Kabbalah Centre faces federal probe
The Los Angeles-based Kabbalah Centre is under investigation by the Internal Revenue Service’s criminal division.
The probe reportedly also involves two charities that are connected with Madonna, the nonprofit center’s most high-profile celebrity supporter. The Los Angeles Times reported that the Internal Revenue Service is looking into whether funds were diverted for the personal use of the Berg family, which has run the Kabbalah Centre for more than 40 years.
Karen Berg, 68, became CEO after her husband, Philip Berg, 81, who had been its head rabbi since 1969, suffered a stroke in 2004. She runs the organization with the help of sons Michael Berg, 37, and Yehuda Berg, 38.
The center’s assets are valued at more than $260 million. Exact totals are unclear, the Times reports, because the center has tax-exempt status as a religious organization and is not required to make its tax filings public.
Raising Malawi, which broke off ties with the Kabbalah Centre in March, is cooperating with the investigation, the Times reports. The children’s charity, which does work in the African nation of Malawi and is headed by Madonna, is the subject of a grand jury investigation in New York alongside the Kabbalah Centre and the Bergs.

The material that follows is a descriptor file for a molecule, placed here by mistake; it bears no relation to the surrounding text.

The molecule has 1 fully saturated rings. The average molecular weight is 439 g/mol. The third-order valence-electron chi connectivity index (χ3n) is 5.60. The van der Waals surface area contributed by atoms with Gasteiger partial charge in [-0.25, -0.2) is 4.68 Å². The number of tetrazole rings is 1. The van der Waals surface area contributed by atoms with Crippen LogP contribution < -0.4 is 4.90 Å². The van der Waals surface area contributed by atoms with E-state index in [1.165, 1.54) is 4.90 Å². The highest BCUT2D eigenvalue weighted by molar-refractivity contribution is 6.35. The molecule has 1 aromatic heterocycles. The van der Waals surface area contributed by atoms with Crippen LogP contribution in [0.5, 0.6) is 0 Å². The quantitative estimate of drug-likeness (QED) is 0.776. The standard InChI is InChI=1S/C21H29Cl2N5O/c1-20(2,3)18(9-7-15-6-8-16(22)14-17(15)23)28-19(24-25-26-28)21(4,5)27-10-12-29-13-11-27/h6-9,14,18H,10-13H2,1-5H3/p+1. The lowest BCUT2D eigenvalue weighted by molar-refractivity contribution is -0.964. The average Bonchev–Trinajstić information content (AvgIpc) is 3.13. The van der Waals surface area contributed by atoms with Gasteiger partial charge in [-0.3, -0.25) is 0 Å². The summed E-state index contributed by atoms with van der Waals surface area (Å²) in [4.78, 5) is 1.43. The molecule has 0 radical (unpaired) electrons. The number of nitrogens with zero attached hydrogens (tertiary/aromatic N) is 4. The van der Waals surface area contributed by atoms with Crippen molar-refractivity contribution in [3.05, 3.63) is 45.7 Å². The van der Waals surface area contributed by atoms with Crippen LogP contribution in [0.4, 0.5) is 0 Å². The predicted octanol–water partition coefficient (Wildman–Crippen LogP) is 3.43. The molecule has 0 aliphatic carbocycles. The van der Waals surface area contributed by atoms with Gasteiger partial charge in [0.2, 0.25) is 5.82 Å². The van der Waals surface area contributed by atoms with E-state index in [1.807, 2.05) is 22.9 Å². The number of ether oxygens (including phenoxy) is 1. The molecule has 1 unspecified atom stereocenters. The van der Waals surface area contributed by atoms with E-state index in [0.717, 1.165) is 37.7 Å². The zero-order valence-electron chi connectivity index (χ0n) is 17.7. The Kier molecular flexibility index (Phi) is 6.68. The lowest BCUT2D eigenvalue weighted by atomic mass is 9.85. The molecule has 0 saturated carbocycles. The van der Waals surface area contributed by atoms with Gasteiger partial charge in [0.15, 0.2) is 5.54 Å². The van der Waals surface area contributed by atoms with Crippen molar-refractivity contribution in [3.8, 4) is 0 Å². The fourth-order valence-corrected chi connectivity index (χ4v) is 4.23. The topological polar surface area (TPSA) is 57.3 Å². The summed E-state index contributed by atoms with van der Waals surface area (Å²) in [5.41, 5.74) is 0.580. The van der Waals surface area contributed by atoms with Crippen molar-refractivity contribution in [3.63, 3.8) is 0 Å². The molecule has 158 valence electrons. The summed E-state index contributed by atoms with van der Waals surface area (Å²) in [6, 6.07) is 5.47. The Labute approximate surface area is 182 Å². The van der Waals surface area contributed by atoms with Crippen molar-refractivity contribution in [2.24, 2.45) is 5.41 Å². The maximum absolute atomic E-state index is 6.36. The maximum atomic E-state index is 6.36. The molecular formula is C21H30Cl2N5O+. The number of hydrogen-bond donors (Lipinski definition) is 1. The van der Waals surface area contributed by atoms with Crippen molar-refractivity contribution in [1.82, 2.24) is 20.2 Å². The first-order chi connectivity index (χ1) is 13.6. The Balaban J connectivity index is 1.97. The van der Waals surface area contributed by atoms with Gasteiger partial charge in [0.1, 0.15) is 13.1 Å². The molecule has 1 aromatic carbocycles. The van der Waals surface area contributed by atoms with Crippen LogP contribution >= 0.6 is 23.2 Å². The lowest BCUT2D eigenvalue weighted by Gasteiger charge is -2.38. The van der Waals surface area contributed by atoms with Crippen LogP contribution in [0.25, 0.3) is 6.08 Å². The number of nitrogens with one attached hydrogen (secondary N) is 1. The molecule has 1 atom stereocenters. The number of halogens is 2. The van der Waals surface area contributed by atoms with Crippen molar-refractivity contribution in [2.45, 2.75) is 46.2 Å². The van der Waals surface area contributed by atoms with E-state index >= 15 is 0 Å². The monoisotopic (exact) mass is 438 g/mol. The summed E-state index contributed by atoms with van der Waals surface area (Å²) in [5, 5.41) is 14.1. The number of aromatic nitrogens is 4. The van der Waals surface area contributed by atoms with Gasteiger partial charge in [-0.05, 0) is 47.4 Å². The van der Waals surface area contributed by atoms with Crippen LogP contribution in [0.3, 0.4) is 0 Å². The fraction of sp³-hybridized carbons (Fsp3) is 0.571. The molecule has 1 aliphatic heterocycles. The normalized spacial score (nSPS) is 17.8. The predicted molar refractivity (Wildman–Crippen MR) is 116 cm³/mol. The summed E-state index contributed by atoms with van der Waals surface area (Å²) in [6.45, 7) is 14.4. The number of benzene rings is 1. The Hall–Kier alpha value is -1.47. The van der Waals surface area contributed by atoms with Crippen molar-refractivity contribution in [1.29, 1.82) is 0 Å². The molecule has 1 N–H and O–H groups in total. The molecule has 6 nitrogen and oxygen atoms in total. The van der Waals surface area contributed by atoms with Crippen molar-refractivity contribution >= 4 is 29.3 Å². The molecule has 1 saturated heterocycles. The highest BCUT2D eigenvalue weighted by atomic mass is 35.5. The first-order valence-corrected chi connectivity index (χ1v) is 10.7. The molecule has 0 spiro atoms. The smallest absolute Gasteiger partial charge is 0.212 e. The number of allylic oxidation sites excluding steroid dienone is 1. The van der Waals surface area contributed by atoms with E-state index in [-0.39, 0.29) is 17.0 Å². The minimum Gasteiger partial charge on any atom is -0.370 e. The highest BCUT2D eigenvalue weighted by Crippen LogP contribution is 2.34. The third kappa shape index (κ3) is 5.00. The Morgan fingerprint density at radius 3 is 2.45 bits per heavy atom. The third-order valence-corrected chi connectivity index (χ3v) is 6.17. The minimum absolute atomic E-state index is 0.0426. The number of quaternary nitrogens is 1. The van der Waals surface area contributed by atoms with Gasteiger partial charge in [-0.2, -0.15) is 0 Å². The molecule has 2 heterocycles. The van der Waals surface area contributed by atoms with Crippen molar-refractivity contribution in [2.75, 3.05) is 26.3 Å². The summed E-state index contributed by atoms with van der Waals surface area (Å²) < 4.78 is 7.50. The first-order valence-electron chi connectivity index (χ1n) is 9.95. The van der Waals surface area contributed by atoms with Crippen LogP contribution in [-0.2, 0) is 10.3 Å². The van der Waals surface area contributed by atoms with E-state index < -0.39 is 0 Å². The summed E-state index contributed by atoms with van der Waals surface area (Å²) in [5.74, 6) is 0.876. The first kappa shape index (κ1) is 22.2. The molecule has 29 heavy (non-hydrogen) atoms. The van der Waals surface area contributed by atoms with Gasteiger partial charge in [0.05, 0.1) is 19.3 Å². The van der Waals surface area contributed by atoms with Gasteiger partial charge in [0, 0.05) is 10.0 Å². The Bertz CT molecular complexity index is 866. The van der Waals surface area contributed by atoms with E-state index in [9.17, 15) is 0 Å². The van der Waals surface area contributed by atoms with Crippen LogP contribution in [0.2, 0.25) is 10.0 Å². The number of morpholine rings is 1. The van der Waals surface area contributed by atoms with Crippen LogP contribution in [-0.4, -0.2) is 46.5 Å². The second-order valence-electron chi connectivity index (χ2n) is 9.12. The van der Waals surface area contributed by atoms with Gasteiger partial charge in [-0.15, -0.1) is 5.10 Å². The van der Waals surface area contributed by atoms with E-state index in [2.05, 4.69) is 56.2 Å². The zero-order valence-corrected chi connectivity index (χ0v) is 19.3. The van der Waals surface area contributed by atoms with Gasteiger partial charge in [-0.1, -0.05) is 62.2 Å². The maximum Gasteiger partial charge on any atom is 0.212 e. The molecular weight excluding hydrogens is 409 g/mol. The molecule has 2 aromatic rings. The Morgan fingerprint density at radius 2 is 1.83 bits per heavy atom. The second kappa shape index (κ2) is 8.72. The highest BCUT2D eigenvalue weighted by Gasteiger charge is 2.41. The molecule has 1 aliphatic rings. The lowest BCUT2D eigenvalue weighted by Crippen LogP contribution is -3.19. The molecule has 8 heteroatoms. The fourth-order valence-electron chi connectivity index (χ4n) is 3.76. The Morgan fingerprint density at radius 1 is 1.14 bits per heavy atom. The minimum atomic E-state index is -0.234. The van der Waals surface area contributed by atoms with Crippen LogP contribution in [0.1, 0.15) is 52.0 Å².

In a statement, the Kabbalah Centre said it has received government subpoenas “concerning tax-related issues,” along with a second charity, its Spirituality for Kids initiative. Madonna chaired this charity’s board and donated $600,000 to the organization, according to the Times.
Madonna herself is not named in the IRS probe, the Times reports.
The Kabbalah Centre is credited with spurring popular interest in Jewish mysticism, although it has been criticized by mainstream Jewish leaders. The center grew enormously after Madonna began studying there in 1996 and raised its public profile. It now has branches in 31 countries and includes many celebrities among its followers.